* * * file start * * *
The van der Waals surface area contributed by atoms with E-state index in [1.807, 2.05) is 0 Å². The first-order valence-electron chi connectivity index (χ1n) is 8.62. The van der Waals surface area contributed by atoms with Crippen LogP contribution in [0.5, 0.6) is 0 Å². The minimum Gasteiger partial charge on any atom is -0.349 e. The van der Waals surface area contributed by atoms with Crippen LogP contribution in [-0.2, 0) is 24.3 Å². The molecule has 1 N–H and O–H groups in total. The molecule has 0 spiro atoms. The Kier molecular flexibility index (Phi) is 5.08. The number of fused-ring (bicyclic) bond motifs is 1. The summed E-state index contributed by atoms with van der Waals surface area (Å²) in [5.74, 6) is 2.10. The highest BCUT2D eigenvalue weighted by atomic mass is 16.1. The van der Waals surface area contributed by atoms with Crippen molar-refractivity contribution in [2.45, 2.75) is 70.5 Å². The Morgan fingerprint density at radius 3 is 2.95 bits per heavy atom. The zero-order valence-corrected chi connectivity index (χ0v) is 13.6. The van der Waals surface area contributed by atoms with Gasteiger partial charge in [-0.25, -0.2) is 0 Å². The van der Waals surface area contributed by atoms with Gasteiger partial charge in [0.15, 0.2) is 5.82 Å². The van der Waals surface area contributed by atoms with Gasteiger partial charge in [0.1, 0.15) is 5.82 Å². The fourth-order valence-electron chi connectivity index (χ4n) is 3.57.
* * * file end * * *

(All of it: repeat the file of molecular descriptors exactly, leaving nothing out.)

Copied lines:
The van der Waals surface area contributed by atoms with E-state index in [1.807, 2.05) is 0 Å². The first-order valence-electron chi connectivity index (χ1n) is 8.62. The van der Waals surface area contributed by atoms with Crippen LogP contribution in [0.5, 0.6) is 0 Å². The minimum Gasteiger partial charge on any atom is -0.349 e. The van der Waals surface area contributed by atoms with Crippen LogP contribution in [-0.2, 0) is 24.3 Å². The molecule has 1 N–H and O–H groups in total. The molecule has 0 spiro atoms. The Kier molecular flexibility index (Phi) is 5.08. The number of fused-ring (bicyclic) bond motifs is 1. The summed E-state index contributed by atoms with van der Waals surface area (Å²) in [5.74, 6) is 2.10. The highest BCUT2D eigenvalue weighted by atomic mass is 16.1. The van der Waals surface area contributed by atoms with Crippen molar-refractivity contribution in [2.45, 2.75) is 70.5 Å². The Morgan fingerprint density at radius 3 is 2.95 bits per heavy atom. The zero-order valence-corrected chi connectivity index (χ0v) is 13.6. The van der Waals surface area contributed by atoms with Gasteiger partial charge in [-0.25, -0.2) is 0 Å². The van der Waals surface area contributed by atoms with Gasteiger partial charge in [0.15, 0.2) is 5.82 Å². The van der Waals surface area contributed by atoms with Gasteiger partial charge in [0.1, 0.15) is 5.82 Å². The fourth-order valence-electron chi connectivity index (χ4n) is 3.57.